Measuring mobile performance, which is a new channel for most agencies, is generally concerned with mobile websites, mobile apps, SMS, or even QR codes.

Native Mobile Apps—The newest of the digital services applications, agencies are still grasping with proper native performance measurement, but here are four metrics agencies are looking at to measure effectiveness. Social media is transforming how government engages with citizens and how it delivers service. A common tag will collect the required metrics easily and at minimum cost to agencies, and provide a government-wide view of digital services. It will allow for data aggregation at the federal level, and provide agencies with robust analytics. The tag can supplement existing metrics applications, and offers a stand-alone solution for agencies who don’t currently have a metrics application in place. American Customer Satisfaction Index (ACSI)-ForeSee—customer satisfaction survey tool used by multiple federal agencies and organizations in the private sector.
Survey Analytics—survey software that includes a full suite of tools for creating surveys, sending email invitations, and analyzing survey data. Over the years, agencies have adopted many different tools, methodologies, and success metrics to measure website performance, resulting in a lack of consistent data around .gov website performance. To improve information and services to the public, agencies must establish standard ways to measure the success of .gov websites.
Cost savings—Central procurement of common tools will save agencies significant time and money, and ensure they have robust analytics tools to effectively measure performance. Adoption of industry standards—Common methodology, terminology, and tools will improve the accuracy of data across the federal Web space, making it easier to spot gaps and inaccuracies and fix them on a global scale.
High-level comparative analysis—Aggregating data across all federal executive branch websites will deliver precise information on the reach, growth, and impact of digital government services. Executives can use this information to report on channel performance and strategically plan for the future. GSA’s Digital Services Innovation Center developed the Digital Services Performance Measurement Framework to identify a common approach to collect standard data, and enable aggregation of this data at the federal level. While the guide is aimed at US government agencies, its lessons can easily be adapted for any organisation that wishes to use social media as a way of connecting with its audience.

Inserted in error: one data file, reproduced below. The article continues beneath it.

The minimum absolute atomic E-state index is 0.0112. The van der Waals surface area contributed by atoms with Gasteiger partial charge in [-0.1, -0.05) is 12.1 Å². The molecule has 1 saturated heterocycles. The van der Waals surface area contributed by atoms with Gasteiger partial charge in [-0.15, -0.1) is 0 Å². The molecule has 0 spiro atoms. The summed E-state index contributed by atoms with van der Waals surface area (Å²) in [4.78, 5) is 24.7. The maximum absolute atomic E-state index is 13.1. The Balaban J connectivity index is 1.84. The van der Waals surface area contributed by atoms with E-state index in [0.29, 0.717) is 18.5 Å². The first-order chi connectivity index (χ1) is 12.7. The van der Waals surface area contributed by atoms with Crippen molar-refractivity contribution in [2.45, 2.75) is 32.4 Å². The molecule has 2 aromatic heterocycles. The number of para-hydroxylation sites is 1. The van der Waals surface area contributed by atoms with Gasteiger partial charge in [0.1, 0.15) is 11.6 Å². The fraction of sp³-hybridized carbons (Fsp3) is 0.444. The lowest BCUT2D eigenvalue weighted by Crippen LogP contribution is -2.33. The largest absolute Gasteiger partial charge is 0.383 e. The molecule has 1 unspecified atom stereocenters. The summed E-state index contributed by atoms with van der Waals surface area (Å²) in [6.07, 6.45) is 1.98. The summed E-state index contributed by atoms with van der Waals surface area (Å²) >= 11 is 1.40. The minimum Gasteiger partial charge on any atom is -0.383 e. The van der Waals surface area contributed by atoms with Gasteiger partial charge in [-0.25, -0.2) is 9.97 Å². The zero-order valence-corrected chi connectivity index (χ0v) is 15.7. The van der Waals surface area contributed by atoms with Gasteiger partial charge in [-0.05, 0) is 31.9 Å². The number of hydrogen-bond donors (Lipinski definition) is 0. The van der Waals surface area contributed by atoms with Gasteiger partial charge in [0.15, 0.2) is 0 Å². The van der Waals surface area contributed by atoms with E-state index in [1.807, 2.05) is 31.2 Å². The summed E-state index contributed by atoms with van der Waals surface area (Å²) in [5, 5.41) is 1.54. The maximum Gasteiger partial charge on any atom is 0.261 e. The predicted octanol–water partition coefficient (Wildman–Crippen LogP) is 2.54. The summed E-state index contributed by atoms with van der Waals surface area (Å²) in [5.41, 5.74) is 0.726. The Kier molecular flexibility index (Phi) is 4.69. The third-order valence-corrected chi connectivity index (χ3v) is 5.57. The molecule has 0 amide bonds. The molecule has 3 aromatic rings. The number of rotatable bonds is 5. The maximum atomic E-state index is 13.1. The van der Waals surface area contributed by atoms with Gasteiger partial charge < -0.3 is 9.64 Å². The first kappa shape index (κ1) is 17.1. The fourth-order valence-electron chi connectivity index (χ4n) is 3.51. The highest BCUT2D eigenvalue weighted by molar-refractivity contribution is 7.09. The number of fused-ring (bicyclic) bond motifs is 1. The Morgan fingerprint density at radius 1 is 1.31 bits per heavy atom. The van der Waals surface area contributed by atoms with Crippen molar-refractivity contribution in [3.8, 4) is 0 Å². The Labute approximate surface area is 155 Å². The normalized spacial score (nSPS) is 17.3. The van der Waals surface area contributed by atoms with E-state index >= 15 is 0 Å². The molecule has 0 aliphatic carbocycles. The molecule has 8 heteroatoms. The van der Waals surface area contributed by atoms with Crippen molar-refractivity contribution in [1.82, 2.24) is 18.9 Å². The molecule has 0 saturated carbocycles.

For now, they include specific metrics for Twitter, Facebook, Google Plus, YouTube and Tumblr. One could aggregate the activity from all of a department's Twitter accounts or track mentions of a certain topic across all federal accounts, he wrote.
Every agency should have a metrics strategy to measure performance, customer satisfaction, and engagement, and use the data to make continuous improvements to serve its customers.
It’s important to collect a variety of metrics—not just visits or page views—to get a holistic picture of how well you’re delivering your digital services and information. Also most popular and widely reported metric for cross-comparing traffic from various websites. For example, your website is launching an awareness campaign by placing key content on your website’s home page.
A major caveat for the Web analytics Demographics dimension is that most Web analytics solutions are limited to the demographic information derived from an IP address of visitors computer and the network they use. Agencies should collect and analyze the following search data to help measure performance and customer satisfaction. While Digital Metrics typically looks at the general behavior of groups, User Experience is important because it focuses on how individuals think and act in relation to a product or service. It’s important because online services (whether a tax form, an app for finding a bus route, or a phone number for complaints) should be easy to find and use. It can give you important metrics such as how long it takes someone to complete a task, or how many clicks it takes to find something.